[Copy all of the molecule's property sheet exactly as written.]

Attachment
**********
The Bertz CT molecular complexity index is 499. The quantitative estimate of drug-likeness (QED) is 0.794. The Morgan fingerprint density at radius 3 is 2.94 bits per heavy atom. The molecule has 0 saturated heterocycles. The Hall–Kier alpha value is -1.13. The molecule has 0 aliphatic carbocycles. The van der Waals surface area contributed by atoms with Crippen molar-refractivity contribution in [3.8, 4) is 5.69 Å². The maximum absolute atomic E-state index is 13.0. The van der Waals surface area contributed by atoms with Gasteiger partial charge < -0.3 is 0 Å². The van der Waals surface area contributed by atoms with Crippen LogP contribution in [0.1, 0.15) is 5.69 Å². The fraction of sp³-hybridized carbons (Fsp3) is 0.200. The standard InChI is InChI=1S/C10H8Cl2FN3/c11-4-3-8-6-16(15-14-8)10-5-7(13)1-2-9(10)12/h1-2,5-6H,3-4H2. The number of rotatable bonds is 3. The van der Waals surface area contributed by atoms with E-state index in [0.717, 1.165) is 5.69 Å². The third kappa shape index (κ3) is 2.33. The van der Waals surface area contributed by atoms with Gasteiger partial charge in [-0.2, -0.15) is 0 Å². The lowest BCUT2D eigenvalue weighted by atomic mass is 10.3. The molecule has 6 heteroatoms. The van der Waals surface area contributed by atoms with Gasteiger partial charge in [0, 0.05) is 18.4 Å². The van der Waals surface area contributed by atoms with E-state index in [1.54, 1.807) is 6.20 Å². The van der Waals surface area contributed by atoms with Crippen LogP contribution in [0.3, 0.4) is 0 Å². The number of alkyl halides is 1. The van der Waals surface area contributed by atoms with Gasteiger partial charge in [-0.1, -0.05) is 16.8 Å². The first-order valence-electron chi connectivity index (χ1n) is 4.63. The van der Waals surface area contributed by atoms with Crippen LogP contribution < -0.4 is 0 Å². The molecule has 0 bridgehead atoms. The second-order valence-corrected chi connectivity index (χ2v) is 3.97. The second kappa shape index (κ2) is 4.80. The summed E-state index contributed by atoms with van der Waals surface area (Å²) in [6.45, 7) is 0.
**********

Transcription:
The Bertz CT molecular complexity index is 499. The quantitative estimate of drug-likeness (QED) is 0.794. The Morgan fingerprint density at radius 3 is 2.94 bits per heavy atom. The molecule has 0 saturated heterocycles. The Hall–Kier alpha value is -1.13. The molecule has 0 aliphatic carbocycles. The van der Waals surface area contributed by atoms with Crippen molar-refractivity contribution in [3.8, 4) is 5.69 Å². The maximum absolute atomic E-state index is 13.0. The van der Waals surface area contributed by atoms with Gasteiger partial charge < -0.3 is 0 Å². The van der Waals surface area contributed by atoms with Crippen LogP contribution in [0.1, 0.15) is 5.69 Å². The fraction of sp³-hybridized carbons (Fsp3) is 0.200. The standard InChI is InChI=1S/C10H8Cl2FN3/c11-4-3-8-6-16(15-14-8)10-5-7(13)1-2-9(10)12/h1-2,5-6H,3-4H2. The number of rotatable bonds is 3. The van der Waals surface area contributed by atoms with E-state index in [0.717, 1.165) is 5.69 Å². The third kappa shape index (κ3) is 2.33. The van der Waals surface area contributed by atoms with Gasteiger partial charge in [-0.2, -0.15) is 0 Å². The lowest BCUT2D eigenvalue weighted by atomic mass is 10.3. The molecule has 6 heteroatoms. The van der Waals surface area contributed by atoms with Gasteiger partial charge in [0, 0.05) is 18.4 Å². The van der Waals surface area contributed by atoms with E-state index in [1.54, 1.807) is 6.20 Å². The van der Waals surface area contributed by atoms with Crippen LogP contribution in [0.3, 0.4) is 0 Å². The number of alkyl halides is 1. The van der Waals surface area contributed by atoms with Gasteiger partial charge in [-0.1, -0.05) is 16.8 Å². The first-order valence-electron chi connectivity index (χ1n) is 4.63. The van der Waals surface area contributed by atoms with Crippen LogP contribution < -0.4 is 0 Å². The molecule has 0 bridgehead atoms. The second-order valence-corrected chi connectivity index (χ2v) is 3.97. The second kappa shape index (κ2) is 4.80. The summed E-state index contributed by atoms with van der Waals surface area (Å²) in [6.45, 7) is 0.